This post is part of an ongoing series on the Scriptures of Saint Patrick of Ireland.
Less divisive than the issues of chronology and geography, but no less important, are claims surrounding Patrick’s possible monasticism, his Latinity, and the plethora of extant traditions about Patrick’s life and work. From time to time the question of Patrick’s monasticism has been raised. Some have argued that the episcopal evangelist was celibate and others that he simply inhabited a deep and simple spirituality. The omnipresence of the Bible in Patrick’s writings—as well as his preference for the Psalter—might suggest he had a monastic background of some sort. Yet Hanson’s judgment seems best, that “The question of whether Patrick was himself dedicated to an ascetic life is worth raising, even though it cannot be answered with any certainty.”
The Latinity of the Irish saint (i.e., his familiarity and adeptness with Latin) has been a question since Christine Mohrmann took Patrick’s writing to task for its poor command of literary Latin. It has been consistently noted that Patrick employed colloquial (vulgare) Latin overlaid with the ecclesiastical “book-language” of the Latin Bible and Patrick himself notes the rustic (rusticus) form of his Latin on several occasions. Yet despite the roughness of his style, Patrick’s writings became “an adequate medium for the grandeur of his theme, rises to the height of his great argument.”
Finally, a number of other traditions surround the life of Patrick, perhaps most notably the legends of his ridding Ireland of snakes and his trip to Rome. Such traditions—and many of the others recorded in the seventh century biographies of Patrick—have generally been problematized by modern scholarship as hagiographical, mythological, or confusion with another historical figure. Consideration of these issues — Patrick’s monasticism, Latinity, and other surrounding traditions — help paint our final picture of the historical Patrick, an evangelistic bishop committed to deep spirituality if not monasticism, employing colloquial Latin to supplement his command of ecclesiastical Latin, and whose work in Ireland was somewhat less mythical than many of the Patrician traditions would have us believe.
 Charles-Edwards, 224. Hanson, Life and Writings, 48.
 Isabelle Cochelin. “When the Monks Were the Book.” The Practice of the Bible in the Middle Ages: Production, Reception, and Performance in Western Christianity. Edited by Susan Boynton and Diane J. Reilly. New York: Columbia University Press, 2011. 61-62, 69. Cochelin reminds us that, “All in all, the omnipresence of the Bible in the daily life of monks was such that they generally knew it by heart—if not all, at least the Psalter—and their utterances were suffused with biblical reminiscences.” As a general rule, this description would fit Patrick well.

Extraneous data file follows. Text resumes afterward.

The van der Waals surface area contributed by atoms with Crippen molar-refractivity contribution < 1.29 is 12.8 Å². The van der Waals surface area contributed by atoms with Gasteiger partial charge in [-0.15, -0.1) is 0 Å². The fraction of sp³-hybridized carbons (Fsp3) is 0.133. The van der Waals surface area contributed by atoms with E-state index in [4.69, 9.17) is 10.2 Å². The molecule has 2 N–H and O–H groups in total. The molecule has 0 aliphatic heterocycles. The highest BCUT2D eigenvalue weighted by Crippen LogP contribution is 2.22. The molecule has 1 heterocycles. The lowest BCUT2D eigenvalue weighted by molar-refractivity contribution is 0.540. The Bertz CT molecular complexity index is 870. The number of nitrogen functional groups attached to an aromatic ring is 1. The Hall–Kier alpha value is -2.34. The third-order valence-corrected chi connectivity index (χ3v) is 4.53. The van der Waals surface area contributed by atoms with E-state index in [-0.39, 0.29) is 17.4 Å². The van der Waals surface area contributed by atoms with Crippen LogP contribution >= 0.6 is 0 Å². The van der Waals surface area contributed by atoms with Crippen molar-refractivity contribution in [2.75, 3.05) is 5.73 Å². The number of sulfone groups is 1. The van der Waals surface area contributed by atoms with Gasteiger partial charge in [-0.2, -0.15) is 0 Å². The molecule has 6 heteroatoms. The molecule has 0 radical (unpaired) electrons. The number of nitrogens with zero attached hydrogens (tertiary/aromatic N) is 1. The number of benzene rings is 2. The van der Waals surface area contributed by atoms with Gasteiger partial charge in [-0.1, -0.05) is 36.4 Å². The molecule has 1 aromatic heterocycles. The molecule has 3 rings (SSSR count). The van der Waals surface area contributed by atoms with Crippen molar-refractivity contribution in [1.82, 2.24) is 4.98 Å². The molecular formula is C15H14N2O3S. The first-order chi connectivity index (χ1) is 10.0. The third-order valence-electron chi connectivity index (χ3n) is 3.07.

Hanson, Life and Writings, 50.
 Christine Mohrmann. The Latin of Saint Patrick: Four Lectures. Dublin: Dublin Institute for Advanced Studies, 1961.
 Bieler, “Place of Saint Patrick”, 84. Conneely, 206-207. Hughes, 305-6. Thomas, 308.
 Confessio 9-10, 12, 46, 49.
 Conneely, 212. There is also, as de Paor notes, the possibility that something was lost in translation: “Given Patrick’s manifest gift for oratory, it is likely that the rich and colourful British and Irish idioms found unique expression in his Latin, and that some of his phrases, which defy adequate translation and have baffled scholars from Mohrmann to Bieler and Hanson, may in fact be old Irish or British idioms wearing a Roman toga.” See de Paor, 20. Another possibility is that Patrick’s writings were dictated, see Lynch (126-128, esp. 128, n6) on this possibility.
 Bury, Place in History, 204. For an extensive survey of the development of Patrick studies, see Binchy, 7-173. For insights into the formation of the mythology of Patrick and his ridding Ireland of snakes, see Alexander H. Krappe, “St. Patrick and the Snakes.” Traditio 5 (1947): 323-330. On the legend of the trip to Rome, see Binchy (11), Egan (56), and Thomas (334). In the words of Binchy, “Doubtless most, if not all, Patrician scholars would now admit that these [aforementioned] and many other features of the seventh-century biographies are simply folklore and have nothing to do with the true history of the saint.” See Binchy, 59.